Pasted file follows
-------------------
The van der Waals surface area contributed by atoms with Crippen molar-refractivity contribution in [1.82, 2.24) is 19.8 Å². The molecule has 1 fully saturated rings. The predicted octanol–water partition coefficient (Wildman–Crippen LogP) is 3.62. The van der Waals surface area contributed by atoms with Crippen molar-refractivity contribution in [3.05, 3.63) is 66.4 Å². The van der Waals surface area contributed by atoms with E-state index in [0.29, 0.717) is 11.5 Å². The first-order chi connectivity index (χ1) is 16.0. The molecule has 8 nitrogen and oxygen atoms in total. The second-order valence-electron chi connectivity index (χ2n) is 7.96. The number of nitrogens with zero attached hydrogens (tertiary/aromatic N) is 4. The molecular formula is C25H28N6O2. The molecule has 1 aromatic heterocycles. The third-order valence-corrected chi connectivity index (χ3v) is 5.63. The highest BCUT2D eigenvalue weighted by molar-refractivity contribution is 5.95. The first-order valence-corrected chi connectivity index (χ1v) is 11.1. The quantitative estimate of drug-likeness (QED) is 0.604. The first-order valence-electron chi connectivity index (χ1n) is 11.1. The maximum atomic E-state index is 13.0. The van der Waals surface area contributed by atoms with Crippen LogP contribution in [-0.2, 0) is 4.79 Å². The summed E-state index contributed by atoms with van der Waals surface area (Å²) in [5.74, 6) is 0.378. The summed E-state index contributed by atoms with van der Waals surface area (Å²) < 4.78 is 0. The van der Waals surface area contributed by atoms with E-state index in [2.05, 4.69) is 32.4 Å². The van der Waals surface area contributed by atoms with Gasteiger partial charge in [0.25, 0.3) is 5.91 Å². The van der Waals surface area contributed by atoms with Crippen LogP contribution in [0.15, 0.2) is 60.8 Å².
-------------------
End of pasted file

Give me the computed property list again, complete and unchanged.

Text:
The van der Waals surface area contributed by atoms with Crippen molar-refractivity contribution in [1.82, 2.24) is 19.8 Å². The molecule has 1 fully saturated rings. The predicted octanol–water partition coefficient (Wildman–Crippen LogP) is 3.62. The van der Waals surface area contributed by atoms with Crippen molar-refractivity contribution in [3.05, 3.63) is 66.4 Å². The van der Waals surface area contributed by atoms with E-state index in [0.29, 0.717) is 11.5 Å². The first-order chi connectivity index (χ1) is 16.0. The molecule has 8 nitrogen and oxygen atoms in total. The second-order valence-electron chi connectivity index (χ2n) is 7.96. The number of nitrogens with zero attached hydrogens (tertiary/aromatic N) is 4. The molecular formula is C25H28N6O2. The molecule has 1 aromatic heterocycles. The third-order valence-corrected chi connectivity index (χ3v) is 5.63. The highest BCUT2D eigenvalue weighted by molar-refractivity contribution is 5.95. The first-order valence-corrected chi connectivity index (χ1v) is 11.1. The quantitative estimate of drug-likeness (QED) is 0.604. The first-order valence-electron chi connectivity index (χ1n) is 11.1. The maximum atomic E-state index is 13.0. The van der Waals surface area contributed by atoms with Crippen LogP contribution in [-0.2, 0) is 4.79 Å². The summed E-state index contributed by atoms with van der Waals surface area (Å²) in [5.74, 6) is 0.378. The summed E-state index contributed by atoms with van der Waals surface area (Å²) < 4.78 is 0. The van der Waals surface area contributed by atoms with E-state index in [2.05, 4.69) is 32.4 Å². The van der Waals surface area contributed by atoms with Gasteiger partial charge in [0.25, 0.3) is 5.91 Å². The van der Waals surface area contributed by atoms with Crippen LogP contribution in [0.15, 0.2) is 60.8 Å².